The buzz surrounding AI continues to spin up since the tech company, Open AI, announced the new app, ChatGPT. Of course, AI has been a thing for a very long time, but now we are being forced to recognize that it is a big thing. And it is not just in our future, but in our now.

Rick Damato

The emergence of AI is just another, albeit significant one, step in the use of microcomputers in nearly every facet of our daily business and lives. I recall when enterprise computers were being introduced into the roofing supply industry back in the early 1980s. It was fine until we started putting computer terminals at the point of sale. 

There is no telling how much business we lost as our focus went from customer service to computer service. So much time and effort went into learning how to do business from a desktop monitor instead of a three-part NCR form. It was tough, but the promise was better customer service by way of more accurate pricing and inventory control.

Turns out, it just sped up the process of however good or bad we ever did things in the past. But it had to happen.

Now the move to direct, online ordering is taking over much of the work formerly done by two individuals. One customer service representative and one contractor looking at each other, speaking on the phone together, or in some instances, by fax. There is no denying the speed and accuracy of placing an order online. The more sophisticated systems allow contractors to track their orders from the moment they place them to the jobsite.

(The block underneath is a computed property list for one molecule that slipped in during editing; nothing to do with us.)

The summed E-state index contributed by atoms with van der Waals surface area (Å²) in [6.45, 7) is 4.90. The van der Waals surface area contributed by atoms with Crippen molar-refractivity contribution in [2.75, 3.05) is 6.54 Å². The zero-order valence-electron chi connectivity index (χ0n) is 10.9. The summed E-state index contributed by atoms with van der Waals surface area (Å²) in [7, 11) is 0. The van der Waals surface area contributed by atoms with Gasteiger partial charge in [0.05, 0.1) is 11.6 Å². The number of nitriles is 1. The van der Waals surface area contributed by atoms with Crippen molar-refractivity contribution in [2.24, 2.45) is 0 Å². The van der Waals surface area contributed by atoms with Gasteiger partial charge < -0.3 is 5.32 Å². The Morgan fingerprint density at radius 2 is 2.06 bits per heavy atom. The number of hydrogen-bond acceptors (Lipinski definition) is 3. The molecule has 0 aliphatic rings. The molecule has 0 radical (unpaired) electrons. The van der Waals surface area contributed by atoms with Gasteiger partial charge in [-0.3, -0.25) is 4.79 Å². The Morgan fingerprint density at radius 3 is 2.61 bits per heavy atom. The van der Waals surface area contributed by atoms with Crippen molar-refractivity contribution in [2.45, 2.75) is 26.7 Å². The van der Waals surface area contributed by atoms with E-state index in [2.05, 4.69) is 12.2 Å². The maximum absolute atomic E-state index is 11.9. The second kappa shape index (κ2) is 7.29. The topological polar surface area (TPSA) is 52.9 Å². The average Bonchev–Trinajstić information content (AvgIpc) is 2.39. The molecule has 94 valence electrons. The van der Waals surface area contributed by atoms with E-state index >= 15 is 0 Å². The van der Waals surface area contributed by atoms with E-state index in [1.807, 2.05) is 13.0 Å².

These systems have gotten better and, for the most part, contractors are happy to become engaged with them. It seems to be a good way to complete the otherwise mundane task of placing an order after the negotiation is complete and you just want your stuff. 

Back to AI for a thought. Is this how your automated ordering systems are going to say, “I see there is no ventilation on this order. May I suggest…”? No matter how you accomplish it, you simply cannot become so disconnected from your customer that the relationship suffers. 

In a tough, competitive business such as roofing supply, the “extras” may make the difference between profit and loss. I am taken back to my days at the branch when we were in competition with a chain building supply yard that would practically give away shingles. Woe be unto you if you bought felt or drip edge from them because they always made up for poor margins on the shingles. 

So, how do you maintain contact with the contractor to make sure they are up to date on everything you offer? If you detect a gap in your sales transactions, I think it would be a good idea to engage your tech provider to fill it in somehow. No doubt there are solutions, perhaps even “off the shelf” solutions. 

Failing that, you can always pick up the phone to say “thanks” whenever your customer hits the “purchase now” button on your app. Who knows, you may end up in a conversation that will result in an order for something extra.